The Rafale aircraft of the 114th Fighter Wing are considered the aircraft that will put the Aegean Guards into a new era. Its name in Greek translates to "gust of wind", a designation that perfectly matches its thunderous action in the skies and on the field of operations.
More or less the types of American-origin fighters are similar in Greece and Turkey, so the presence of French fighters, first with the Mirage F1, then with the acquisition of the more advanced 3rd and 4th generation versions of the Mirage 2000 fighters, has been estimated to give an advantage in the Aegean.
This is because the French fighter in question is an aircraft that the other side does not "know".
The creators of the Rafale, claim that their fighter, although it cannot be described as purely stealth, something that is currently attributed to the American F-35 and F-22 fighters of which only the first is exported outside the US ( increasingly close to being acquired by Greece), has many elements that make it difficult to detect such as external construction materials, special design of the air intake for the engines, etc.
Indicative of its capability is that, in an allied forces exercise a Rafale had the Raptor able to achieve a positive lock with a valid missile shot if engaged in an actual air battle.
Flying for the first time in 1997, the F-22 Raptor is the pinnacle of tactical fighter dominance from the air.
It is explicitly designed to shoot down other aircraft and is supposed to be the best at what it does. While it is universally recognized as the premier air-to-air platform in the skies today, it is not invincible. No aircraft has been lost to enemy action, but simulated dogfights against allied pilots have proven that the Raptor can indeed be shot down.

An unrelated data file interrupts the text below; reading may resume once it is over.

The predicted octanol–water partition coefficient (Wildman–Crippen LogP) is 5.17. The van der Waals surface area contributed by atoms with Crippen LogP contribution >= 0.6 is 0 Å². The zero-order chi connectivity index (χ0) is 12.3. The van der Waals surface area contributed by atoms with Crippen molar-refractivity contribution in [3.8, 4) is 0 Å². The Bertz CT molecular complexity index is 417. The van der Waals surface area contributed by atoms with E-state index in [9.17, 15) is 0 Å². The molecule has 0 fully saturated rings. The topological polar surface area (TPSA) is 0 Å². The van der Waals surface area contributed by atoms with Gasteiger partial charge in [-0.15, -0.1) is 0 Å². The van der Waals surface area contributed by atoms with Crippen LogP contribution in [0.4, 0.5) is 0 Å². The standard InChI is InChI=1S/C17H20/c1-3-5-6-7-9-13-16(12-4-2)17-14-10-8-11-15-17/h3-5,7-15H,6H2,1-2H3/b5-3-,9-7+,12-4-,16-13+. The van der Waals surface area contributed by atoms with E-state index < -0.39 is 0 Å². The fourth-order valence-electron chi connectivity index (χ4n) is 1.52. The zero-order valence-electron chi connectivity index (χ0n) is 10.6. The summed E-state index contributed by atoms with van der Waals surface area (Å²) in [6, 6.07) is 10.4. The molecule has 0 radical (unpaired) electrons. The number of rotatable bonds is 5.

Specifically, in 2009 pilots from the U.S. Air Force's 1st Fighter Wing based at Langley Air Force Base in Virginia flew to Al Dhafra, United Arab Emirates, to train with their French and British counterparts. The British were in Eurofighter Typhoons, while the French pilots flew Dassault Rafales.
At the end of the exercises, the US Air Force claimed that the F-22 was virtually undefeated, with six wins and five draws, although it was defeated by an Emirati Air Force Mirage 2000.
The French Ministry of Defence responded with HUD footage showing that, a Rafale had the Raptor able to achieve a positive lock with a valid missile shot if engaged in a real air battle. In this video posted on a French aviation blog, you can hear the French pilot call "Fox 2", meaning he achieved a valid position for a Mica IR missile launch.
One can understand why the Turks seem particularly worried, as more than a few are reporting that the French fighters the Greek Air Force is acquiring are outclassed by the Turkish F-16s, as they are 4th generation aircraft.
If we compare the Turkish Air Force's F-16s, which are 3rd generation aircraft, with the Rafale, we understand that they will create some differences, as they will be technologically superior since they are 4th generation aircraft. To put it more simply, its radar is superior because of its range and capabilities, it will have new generation weapons that you launch, they steer themselves and you forget about them, and the missiles it will carry will also give the aircraft an advantage.
So as the balance of power in the Aegean and Eastern Mediterranean evolves, the Turks are basing their counter to the Greek Rafale and F-16 Viper on the domestically produced missiles they are developing.
Ankara knows that if the Greek Rafale and the F-16 Viper take off, then the Turkish fighters will not be able to escape in the Aegean, because of the range of the missiles that the Rafale has.
The combination of upgrading the existing Greek F-16 fleet (according to Lockheed Martin, Greece will then have the most advanced F-16s in Europe) combined with the completion of the acquisition of the French Rafale will give Greece a remarkable qualitative advantage and ensure the dominance of the Air Force in the Aegean and Eastern Mediterranean.